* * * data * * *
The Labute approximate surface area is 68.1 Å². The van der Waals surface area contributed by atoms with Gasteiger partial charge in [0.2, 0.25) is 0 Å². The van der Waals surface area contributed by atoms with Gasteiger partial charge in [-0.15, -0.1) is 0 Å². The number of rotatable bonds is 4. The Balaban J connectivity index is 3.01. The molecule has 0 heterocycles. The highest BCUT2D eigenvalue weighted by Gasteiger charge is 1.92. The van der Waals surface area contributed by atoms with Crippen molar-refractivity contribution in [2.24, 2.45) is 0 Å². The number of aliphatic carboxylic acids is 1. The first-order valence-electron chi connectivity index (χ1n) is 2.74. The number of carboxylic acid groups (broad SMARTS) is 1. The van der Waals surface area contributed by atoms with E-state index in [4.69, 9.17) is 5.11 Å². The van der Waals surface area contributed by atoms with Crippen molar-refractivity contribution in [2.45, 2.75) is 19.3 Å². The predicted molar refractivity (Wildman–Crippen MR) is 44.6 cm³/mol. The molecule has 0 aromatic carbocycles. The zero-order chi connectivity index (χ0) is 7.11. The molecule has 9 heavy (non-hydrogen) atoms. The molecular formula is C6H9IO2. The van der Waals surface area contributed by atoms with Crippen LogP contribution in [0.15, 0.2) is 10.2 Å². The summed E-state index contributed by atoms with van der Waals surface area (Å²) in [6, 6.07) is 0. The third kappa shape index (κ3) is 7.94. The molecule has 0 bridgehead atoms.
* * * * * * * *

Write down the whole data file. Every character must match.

The Labute approximate surface area is 68.1 Å². The van der Waals surface area contributed by atoms with Gasteiger partial charge in [0.2, 0.25) is 0 Å². The van der Waals surface area contributed by atoms with Gasteiger partial charge in [-0.15, -0.1) is 0 Å². The number of rotatable bonds is 4. The Balaban J connectivity index is 3.01. The molecule has 0 heterocycles. The highest BCUT2D eigenvalue weighted by Gasteiger charge is 1.92. The van der Waals surface area contributed by atoms with Crippen molar-refractivity contribution in [2.24, 2.45) is 0 Å². The number of aliphatic carboxylic acids is 1. The first-order valence-electron chi connectivity index (χ1n) is 2.74. The number of carboxylic acid groups (broad SMARTS) is 1. The van der Waals surface area contributed by atoms with E-state index in [4.69, 9.17) is 5.11 Å². The van der Waals surface area contributed by atoms with Crippen molar-refractivity contribution in [2.45, 2.75) is 19.3 Å². The predicted molar refractivity (Wildman–Crippen MR) is 44.6 cm³/mol. The molecule has 0 aromatic carbocycles. The zero-order chi connectivity index (χ0) is 7.11. The molecule has 9 heavy (non-hydrogen) atoms. The molecular formula is C6H9IO2. The van der Waals surface area contributed by atoms with Crippen LogP contribution in [0.15, 0.2) is 10.2 Å². The summed E-state index contributed by atoms with van der Waals surface area (Å²) in [6, 6.07) is 0. The third kappa shape index (κ3) is 7.94. The molecule has 0 bridgehead atoms.